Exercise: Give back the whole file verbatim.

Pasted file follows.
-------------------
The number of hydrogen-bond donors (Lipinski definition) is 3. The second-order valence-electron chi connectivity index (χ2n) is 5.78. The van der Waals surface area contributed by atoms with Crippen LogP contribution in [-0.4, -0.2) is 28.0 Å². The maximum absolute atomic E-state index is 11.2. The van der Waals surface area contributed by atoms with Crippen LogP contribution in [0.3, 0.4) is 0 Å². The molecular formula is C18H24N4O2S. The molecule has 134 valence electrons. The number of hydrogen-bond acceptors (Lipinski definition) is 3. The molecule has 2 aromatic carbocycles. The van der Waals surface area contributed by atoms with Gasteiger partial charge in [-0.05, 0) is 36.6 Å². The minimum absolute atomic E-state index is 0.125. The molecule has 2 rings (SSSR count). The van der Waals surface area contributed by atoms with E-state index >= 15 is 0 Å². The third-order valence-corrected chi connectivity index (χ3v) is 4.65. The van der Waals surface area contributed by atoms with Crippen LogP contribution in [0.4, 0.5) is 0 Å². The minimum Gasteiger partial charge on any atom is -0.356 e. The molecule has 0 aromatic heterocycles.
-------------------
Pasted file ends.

The number of hydrogen-bond donors (Lipinski definition) is 3. The second-order valence-electron chi connectivity index (χ2n) is 5.78. The van der Waals surface area contributed by atoms with Crippen LogP contribution in [-0.4, -0.2) is 28.0 Å². The maximum absolute atomic E-state index is 11.2. The van der Waals surface area contributed by atoms with Crippen LogP contribution in [0.3, 0.4) is 0 Å². The molecular formula is C18H24N4O2S. The molecule has 134 valence electrons. The number of hydrogen-bond acceptors (Lipinski definition) is 3. The molecule has 2 aromatic carbocycles. The van der Waals surface area contributed by atoms with Gasteiger partial charge in [-0.05, 0) is 36.6 Å². The minimum absolute atomic E-state index is 0.125. The molecule has 2 rings (SSSR count). The van der Waals surface area contributed by atoms with E-state index >= 15 is 0 Å². The third-order valence-corrected chi connectivity index (χ3v) is 4.65. The van der Waals surface area contributed by atoms with Crippen LogP contribution in [0.4, 0.5) is 0 Å². The minimum Gasteiger partial charge on any atom is -0.356 e. The molecule has 0 aromatic heterocycles.